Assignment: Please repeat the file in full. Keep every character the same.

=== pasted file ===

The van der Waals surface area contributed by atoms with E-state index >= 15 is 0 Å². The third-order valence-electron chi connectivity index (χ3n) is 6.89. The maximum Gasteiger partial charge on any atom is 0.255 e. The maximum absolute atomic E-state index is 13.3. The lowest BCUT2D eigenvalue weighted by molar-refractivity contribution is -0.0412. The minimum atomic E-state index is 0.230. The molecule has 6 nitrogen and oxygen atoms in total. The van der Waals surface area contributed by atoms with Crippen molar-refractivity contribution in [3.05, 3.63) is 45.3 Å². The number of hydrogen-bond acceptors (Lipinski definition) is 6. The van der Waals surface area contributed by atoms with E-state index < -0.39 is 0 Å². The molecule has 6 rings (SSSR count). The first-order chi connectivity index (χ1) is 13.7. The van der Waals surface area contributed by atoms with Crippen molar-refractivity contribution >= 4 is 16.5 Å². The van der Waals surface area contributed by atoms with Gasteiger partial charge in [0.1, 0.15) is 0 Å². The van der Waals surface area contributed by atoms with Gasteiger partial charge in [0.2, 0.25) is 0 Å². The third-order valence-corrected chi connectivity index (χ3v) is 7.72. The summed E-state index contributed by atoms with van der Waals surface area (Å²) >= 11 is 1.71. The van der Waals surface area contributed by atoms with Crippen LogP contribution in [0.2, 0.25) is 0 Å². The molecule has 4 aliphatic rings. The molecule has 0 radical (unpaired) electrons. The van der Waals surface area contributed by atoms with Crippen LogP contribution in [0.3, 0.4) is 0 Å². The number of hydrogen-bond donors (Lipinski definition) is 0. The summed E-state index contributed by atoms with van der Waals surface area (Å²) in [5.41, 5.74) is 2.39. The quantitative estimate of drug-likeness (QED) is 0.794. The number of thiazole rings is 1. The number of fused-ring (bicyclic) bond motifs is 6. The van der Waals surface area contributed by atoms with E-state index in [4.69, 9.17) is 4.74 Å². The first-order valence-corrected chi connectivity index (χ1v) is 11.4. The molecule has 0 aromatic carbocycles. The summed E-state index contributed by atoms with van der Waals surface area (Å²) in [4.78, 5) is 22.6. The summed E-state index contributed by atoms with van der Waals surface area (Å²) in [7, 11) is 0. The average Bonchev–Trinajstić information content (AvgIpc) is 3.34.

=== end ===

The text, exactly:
The van der Waals surface area contributed by atoms with E-state index >= 15 is 0 Å². The third-order valence-electron chi connectivity index (χ3n) is 6.89. The maximum Gasteiger partial charge on any atom is 0.255 e. The maximum absolute atomic E-state index is 13.3. The lowest BCUT2D eigenvalue weighted by molar-refractivity contribution is -0.0412. The minimum atomic E-state index is 0.230. The molecule has 6 nitrogen and oxygen atoms in total. The van der Waals surface area contributed by atoms with Crippen molar-refractivity contribution in [3.05, 3.63) is 45.3 Å². The number of hydrogen-bond acceptors (Lipinski definition) is 6. The van der Waals surface area contributed by atoms with E-state index < -0.39 is 0 Å². The molecule has 6 rings (SSSR count). The first-order chi connectivity index (χ1) is 13.7. The van der Waals surface area contributed by atoms with Crippen molar-refractivity contribution >= 4 is 16.5 Å². The van der Waals surface area contributed by atoms with Gasteiger partial charge in [0.1, 0.15) is 0 Å². The van der Waals surface area contributed by atoms with Gasteiger partial charge in [0.2, 0.25) is 0 Å². The third-order valence-corrected chi connectivity index (χ3v) is 7.72. The summed E-state index contributed by atoms with van der Waals surface area (Å²) >= 11 is 1.71. The van der Waals surface area contributed by atoms with Crippen LogP contribution in [0.2, 0.25) is 0 Å². The molecule has 4 aliphatic rings. The molecule has 0 radical (unpaired) electrons. The van der Waals surface area contributed by atoms with Crippen LogP contribution in [0.3, 0.4) is 0 Å². The number of hydrogen-bond donors (Lipinski definition) is 0. The summed E-state index contributed by atoms with van der Waals surface area (Å²) in [5.41, 5.74) is 2.39. The quantitative estimate of drug-likeness (QED) is 0.794. The number of thiazole rings is 1. The number of fused-ring (bicyclic) bond motifs is 6. The van der Waals surface area contributed by atoms with E-state index in [4.69, 9.17) is 4.74 Å². The first-order valence-corrected chi connectivity index (χ1v) is 11.4. The molecule has 0 aromatic carbocycles. The summed E-state index contributed by atoms with van der Waals surface area (Å²) in [4.78, 5) is 22.6. The summed E-state index contributed by atoms with van der Waals surface area (Å²) in [7, 11) is 0. The average Bonchev–Trinajstić information content (AvgIpc) is 3.34.